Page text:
By the way, as a user of JOTT.COM, I thank you for mentioning Dial2Do.com ... how incredibly useful!
« Last Edit: August 17, 2009, 11:41:51 pm by LibraSun »
Vera Model I running UI4 (Firmware 1.1.1338), died in 2015
Vera Plus running UI7 (Firmware 1.7.2935)

Offline LibraSun

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Re: Session management & authentication
« Reply #2 on: August 18, 2009, 12:44:52 am »
By the way, 325xi, I must assume you've already read the
"Accessing Vera remotely through the findvera server" section of:

http://wiki.micasaverde.com/index.php/UI_Notes#The_HTTP_interface

Which discusses the HTTPS > FindVera.com > GET/REST request
method of retrieving data from Vera, securely.  I'm hoping this is at least a step in the direction of your original question.
Vera Model I running UI4 (Firmware 1.1.1338), died in 2015
Vera Plus running UI7 (Firmware 1.7.2935)

Offline 325xi

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Re: Session management & authentication
« Reply #3 on: August 18, 2009, 08:33:59 am »
I totally forgot about it - thanks for pointing me.

Offline micasaverde

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Re: Session management & authentication
« Reply #4 on: August 19, 2009, 10:11:56 pm »
Since FindVera is now free, that's the recommended way of accessing Vera remotely securely.  Of course, you could always forward ports 80 and 49451 from your firewall, but it would be hackable.

Offline 325xi

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Re: Session management & authentication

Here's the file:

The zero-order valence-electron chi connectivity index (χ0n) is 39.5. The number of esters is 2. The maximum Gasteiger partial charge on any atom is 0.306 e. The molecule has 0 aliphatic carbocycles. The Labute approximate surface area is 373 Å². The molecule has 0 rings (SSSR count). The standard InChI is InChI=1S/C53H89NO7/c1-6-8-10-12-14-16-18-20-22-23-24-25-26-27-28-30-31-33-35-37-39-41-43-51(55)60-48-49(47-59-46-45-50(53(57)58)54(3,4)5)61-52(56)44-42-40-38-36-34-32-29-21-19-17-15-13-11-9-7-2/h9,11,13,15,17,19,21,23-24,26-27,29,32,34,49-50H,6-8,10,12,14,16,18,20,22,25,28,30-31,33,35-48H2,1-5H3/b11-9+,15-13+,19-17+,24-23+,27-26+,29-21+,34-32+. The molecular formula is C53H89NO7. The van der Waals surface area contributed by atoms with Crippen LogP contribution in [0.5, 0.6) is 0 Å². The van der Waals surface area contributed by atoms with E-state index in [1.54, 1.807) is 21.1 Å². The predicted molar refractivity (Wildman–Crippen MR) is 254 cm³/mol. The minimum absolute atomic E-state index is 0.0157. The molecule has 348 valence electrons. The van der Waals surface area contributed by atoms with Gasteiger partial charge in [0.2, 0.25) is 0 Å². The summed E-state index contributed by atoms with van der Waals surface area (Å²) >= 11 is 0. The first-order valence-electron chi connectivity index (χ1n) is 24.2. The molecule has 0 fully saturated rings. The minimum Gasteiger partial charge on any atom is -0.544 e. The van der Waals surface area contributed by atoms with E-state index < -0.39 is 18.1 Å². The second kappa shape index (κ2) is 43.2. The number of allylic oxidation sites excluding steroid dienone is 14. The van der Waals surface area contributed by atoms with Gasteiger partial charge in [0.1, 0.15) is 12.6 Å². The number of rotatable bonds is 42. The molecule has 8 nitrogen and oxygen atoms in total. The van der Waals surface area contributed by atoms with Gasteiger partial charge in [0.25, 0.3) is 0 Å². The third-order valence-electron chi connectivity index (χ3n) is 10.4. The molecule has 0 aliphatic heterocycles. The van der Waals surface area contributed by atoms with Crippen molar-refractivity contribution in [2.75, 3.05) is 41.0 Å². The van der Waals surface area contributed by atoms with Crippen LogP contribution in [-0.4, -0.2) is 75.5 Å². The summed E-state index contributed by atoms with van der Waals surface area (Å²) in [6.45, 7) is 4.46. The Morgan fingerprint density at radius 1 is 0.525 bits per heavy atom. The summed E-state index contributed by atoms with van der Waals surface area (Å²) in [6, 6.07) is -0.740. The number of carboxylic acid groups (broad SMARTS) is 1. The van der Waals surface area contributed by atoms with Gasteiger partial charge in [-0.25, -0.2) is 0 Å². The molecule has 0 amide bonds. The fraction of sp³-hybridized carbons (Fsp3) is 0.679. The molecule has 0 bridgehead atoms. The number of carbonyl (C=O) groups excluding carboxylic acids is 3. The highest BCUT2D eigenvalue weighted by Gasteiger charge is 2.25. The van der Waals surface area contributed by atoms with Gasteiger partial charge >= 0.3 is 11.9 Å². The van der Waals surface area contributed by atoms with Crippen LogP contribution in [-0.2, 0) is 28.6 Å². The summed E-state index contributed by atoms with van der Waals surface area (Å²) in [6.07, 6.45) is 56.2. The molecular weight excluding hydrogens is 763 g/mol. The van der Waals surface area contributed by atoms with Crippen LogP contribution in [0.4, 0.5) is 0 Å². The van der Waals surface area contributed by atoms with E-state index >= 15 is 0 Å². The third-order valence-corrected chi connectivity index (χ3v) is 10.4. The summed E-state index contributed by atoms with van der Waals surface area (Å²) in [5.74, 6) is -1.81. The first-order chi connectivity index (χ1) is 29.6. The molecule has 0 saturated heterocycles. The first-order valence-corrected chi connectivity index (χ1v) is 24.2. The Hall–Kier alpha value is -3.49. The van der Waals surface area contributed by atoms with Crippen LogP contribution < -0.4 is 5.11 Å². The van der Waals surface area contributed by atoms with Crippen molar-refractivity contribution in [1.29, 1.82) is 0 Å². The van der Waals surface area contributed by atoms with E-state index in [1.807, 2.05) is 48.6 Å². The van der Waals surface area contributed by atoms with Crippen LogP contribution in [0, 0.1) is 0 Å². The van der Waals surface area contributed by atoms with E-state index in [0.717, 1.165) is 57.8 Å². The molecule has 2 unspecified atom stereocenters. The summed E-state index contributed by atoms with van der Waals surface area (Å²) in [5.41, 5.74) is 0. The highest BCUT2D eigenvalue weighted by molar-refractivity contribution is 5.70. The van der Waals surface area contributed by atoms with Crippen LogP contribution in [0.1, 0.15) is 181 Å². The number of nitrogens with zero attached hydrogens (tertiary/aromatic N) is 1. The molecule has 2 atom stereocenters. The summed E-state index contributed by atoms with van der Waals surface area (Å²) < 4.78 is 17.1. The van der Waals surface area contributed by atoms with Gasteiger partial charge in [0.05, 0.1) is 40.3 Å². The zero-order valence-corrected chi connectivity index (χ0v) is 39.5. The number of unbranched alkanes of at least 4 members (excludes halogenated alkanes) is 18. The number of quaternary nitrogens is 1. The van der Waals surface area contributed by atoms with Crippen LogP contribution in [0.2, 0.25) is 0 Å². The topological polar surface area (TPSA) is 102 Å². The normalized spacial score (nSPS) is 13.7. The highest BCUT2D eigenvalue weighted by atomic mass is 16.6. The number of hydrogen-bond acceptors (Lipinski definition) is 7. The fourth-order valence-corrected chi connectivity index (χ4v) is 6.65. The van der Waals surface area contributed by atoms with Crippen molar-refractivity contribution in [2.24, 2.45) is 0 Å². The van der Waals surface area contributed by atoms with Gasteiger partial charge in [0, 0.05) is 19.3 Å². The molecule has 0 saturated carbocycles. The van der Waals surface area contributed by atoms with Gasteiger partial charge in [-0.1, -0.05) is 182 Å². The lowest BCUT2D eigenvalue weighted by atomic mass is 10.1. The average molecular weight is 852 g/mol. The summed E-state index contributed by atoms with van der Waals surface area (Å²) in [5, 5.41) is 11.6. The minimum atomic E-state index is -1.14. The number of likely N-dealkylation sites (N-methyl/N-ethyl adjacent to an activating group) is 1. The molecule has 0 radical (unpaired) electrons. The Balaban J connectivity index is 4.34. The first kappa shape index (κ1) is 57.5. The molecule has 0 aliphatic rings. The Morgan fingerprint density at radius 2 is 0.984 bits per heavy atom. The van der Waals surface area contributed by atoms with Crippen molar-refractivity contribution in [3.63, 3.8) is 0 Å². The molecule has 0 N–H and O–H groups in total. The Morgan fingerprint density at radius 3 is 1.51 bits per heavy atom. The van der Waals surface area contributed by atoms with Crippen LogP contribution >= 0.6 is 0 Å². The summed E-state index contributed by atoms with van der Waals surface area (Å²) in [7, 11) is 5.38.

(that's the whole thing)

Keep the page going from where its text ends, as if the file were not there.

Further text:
« Reply #5 on: August 19, 2009, 10:52:01 pm »
Of course findvera.com is better option, no doubts about that. My concern though is that user's credentials are part of the command, in plain text. It's going to be too easy to sniff or intercept.

It would be much more secure if you allowed proper session management: special authentication command to open HTTP session; then actual commands would go without explicit authentication, and the session would eventually expire if not accessed - just like any secure service works.

Offline LibraSun

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Re: Session management & authentication
« Reply #6 on: August 19, 2009, 10:58:26 pm »
@325xi, are you perhaps suggesting FindVera have "Require HTTPS Connection" as an option, the way GMail currently does?

At least, in this way, security-sensitive users would navigate to FindVera using https://findvera.com, and then do a standard (but secure) username/password login there.